The Council held a closed video teleconference on the new EU military operation in the Mediterranean (EUNAVFOR MED IRINI) on 8 April. EUNAVFOR MED IRINI operates under the Council’s authorisation in resolution 2473 to implement the Council’s arms embargo.
According to a statement by the Humanitarian Coordinator for Libya, Yacoub El Hillo, on 10 April, Tripoli’s water supply was cut off by an armed group, an “abhorrent” measure that originated “in the Shwerif area as a pressure tactic to secure the release of family members” a few days earlier. Later that day, mediation efforts led to an apparent agreement, and access to water began to be re-established on 13 April.
Indiscriminate shelling of civilian neighbourhoods continues to be part of the ongoing military conflict in Libya. In a 15 April press statement, UNSMIL condemned the LNA’s “indiscriminate bombardment of Tripoli with rockets, many of which have landed on civilian neighbourhoods”.
Saif al-Islam Gaddafi, the son of Muammar Gaddafi, whose extradition has been sought by the ICC for the alleged commission of crimes against humanity, has been at large since he was set free by the Abu-Bakr al-Siddiq Brigade, a Zintan-based militia, in June 2017. Gaddafi submitted a motion on 6 June 2018 to the ICC that his case was inadmissible.On 4 April 2019, Pre-Trial Chamber I rejected Gaddafi’s inadmissibility challenge by majority; he appealed the ruling on 11 April 2019. On 9 March, the Appeals Chamber confirmed the admissibility of his case unanimously.
Human Rights-Related Developments
On 17 April, the spokesperson for the High Commissioner for Human Rights expressed grave concern over continued fighting in Libya, including its impact on civilians, hospitals, and other medical facilities in dealing with the COVID-19 pandemic. “Despite numerous calls for a global ceasefire during these difficult times, including from the UN Secretary-General, we have received reports that attacks have in fact escalated in Libya”, the spokesperson said. He also noted that from the start of the year until the end of March, UNSMIL documented at least 131 civilian casualties (64 deaths and 67 injuries), an overall increase in civilian casualties of 45 percent compared to the previous three months.
Women, Peace and Security
The latest Secretary-General’s report on the implementation of resolution 2491 authorising vessel inspections on the high seas off the coast of Libya, described the risk of drowning while crossing the Mediterranean as higher for children and women and said women constituted 11 percent of those embarking from Libya. Detention of migrants and refugees in the country continues to carry “a high risk of sexual and gender-based violence”. Those crimes are perpetrated with impunity. Guards of the Directorate for Combating Illegal Migration and armed groups employ sexual violence “as a form of torture”, control and humiliation.The report also described conditions for women and girls in detention facilities, including a lack of female guards, strip-searches in front of or by male guards, a lack of privacy in sanitation facilities, and no access to sexual and reproductive health services, including menstrual hygiene products and necessities for nursing and pregnant women. Outside detention centres, migrants and refugees also risk sexual and gender-based violence. In the observations of his report, the Secretary-General said these crimes were “unacceptable” and called for them to be addressed “as a matter of urgency”.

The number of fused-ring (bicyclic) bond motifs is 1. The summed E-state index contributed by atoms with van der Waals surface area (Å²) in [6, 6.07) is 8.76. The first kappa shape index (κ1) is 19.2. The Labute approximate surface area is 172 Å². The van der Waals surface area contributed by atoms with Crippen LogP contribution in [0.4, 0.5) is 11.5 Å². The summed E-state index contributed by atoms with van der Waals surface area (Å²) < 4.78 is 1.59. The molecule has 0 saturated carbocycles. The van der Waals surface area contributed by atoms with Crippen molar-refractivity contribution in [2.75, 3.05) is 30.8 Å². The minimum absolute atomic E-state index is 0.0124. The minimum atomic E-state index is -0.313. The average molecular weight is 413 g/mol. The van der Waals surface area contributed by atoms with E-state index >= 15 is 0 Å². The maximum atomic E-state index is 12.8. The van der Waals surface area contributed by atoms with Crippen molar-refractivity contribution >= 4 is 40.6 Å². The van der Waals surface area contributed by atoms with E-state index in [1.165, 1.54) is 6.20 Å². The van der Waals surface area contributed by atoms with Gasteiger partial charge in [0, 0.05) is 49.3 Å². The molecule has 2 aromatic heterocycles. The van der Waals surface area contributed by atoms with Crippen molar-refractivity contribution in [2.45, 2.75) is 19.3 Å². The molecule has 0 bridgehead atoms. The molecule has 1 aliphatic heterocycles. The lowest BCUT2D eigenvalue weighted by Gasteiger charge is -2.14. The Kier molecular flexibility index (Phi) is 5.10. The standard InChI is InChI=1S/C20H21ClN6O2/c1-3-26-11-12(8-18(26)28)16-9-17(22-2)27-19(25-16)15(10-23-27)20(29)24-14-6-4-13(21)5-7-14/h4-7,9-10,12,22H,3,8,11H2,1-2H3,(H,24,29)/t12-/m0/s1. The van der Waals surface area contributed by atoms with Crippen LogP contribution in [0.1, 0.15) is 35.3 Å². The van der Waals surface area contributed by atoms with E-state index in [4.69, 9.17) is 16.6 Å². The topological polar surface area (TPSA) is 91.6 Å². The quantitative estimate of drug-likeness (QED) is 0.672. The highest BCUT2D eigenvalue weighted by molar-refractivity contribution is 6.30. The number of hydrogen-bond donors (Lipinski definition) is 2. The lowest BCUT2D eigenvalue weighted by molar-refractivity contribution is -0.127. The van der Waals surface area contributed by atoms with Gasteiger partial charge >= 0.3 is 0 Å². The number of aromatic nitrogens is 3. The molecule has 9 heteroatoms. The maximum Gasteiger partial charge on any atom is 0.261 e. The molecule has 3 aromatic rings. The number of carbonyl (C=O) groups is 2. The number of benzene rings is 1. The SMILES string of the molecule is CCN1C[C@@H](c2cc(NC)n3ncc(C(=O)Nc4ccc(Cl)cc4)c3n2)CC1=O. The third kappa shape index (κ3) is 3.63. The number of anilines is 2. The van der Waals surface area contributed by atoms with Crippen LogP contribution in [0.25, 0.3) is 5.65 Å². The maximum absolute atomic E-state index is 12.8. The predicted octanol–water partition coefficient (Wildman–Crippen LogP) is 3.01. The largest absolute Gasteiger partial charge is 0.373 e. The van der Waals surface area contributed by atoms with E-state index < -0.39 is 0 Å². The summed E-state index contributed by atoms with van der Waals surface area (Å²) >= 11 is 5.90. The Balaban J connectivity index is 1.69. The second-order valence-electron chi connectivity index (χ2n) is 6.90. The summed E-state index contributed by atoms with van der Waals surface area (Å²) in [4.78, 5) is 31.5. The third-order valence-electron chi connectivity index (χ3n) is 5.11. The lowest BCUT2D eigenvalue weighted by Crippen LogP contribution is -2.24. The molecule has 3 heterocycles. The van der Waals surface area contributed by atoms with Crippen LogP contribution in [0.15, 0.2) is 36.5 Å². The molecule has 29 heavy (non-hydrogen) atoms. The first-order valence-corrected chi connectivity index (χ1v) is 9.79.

Key Issues and Options
Libya faces the COVID-19 pandemic in the midst of the ongoing military conflict, which is characterised by an increase in military activity overall, including indiscriminate attacks on civilian infrastructure. The recent increase in the targeting of health care providers has exacerbated an already dire humanitarian situation. Council members could issue a statement condemning these attacks and reiterating the calls for a humanitarian ceasefire. Progress made on the implementation of the conclusions of the Berlin Conference on Libya, specifically the three tracks, will be closely followed by Council members.
The Council continues to be divided over Libya. Council outcomes routinely call upon UN member states to cease support for parallel institutions in Libya, but some countries, including members of the Council, fail to respect these calls.
The semi-annual briefings by Bensouda on cases in Libya have had limited impact, given divisions among Council members on whether to take action to support the implementation of ICC decisions.
The UK is the penholder on Libya, sharing the pen with Germany on the sanctions file. Jürgen Schulz, Germany’s Deputy Permanent Representative, chairs the 1970 Libya Sanctions Committee.
UN DOCUMENTS ON LIBYA
|Security Council Resolutions|
|12 February 2020S/RES/2510||This endorsed the conclusions of the Berlin Conference on Libya.|
|11 February 2020S/RES/2509||This renewed the mandate of the Panel of Experts assisting the 1970 Libya Sanctions Committee until 15 May 2021 as well as the measures related to the illicit export from Libya of petroleum until 30 April 2021.|
|3 October 2019S/RES/2491||This resolution renewed the authorisation for member states, acting nationally or through regional organisations, to inspect vessels on the high seas off the coast of Libya that they have reasonable grounds to suspect are being used for migrant smuggling or human trafficking.|
|12 September 2019S/RES/2486||This was a resolution extending UNSMIL’s mandate until 15 September 2020.|
|10 June 2019S/RES/2473||This resolution renewed the authorisation for member states, acting nationally or through regional organisations, to inspect vessels on the high seas off the coast of Libya bound to or from the country that they have reasonable grounds to believe are violating the arms embargo.|
|6 April 2020S/2020/275||This was the latest report on the implementation of resolution 2491.|
|Security Council Letters|
|10 March 2020S/2020/203||This was a letter from the Secretary-General, containing the list of members of the Panel of Experts supporting the 1970 Libya Sanctions Committee, appointed according to resolution 2509.|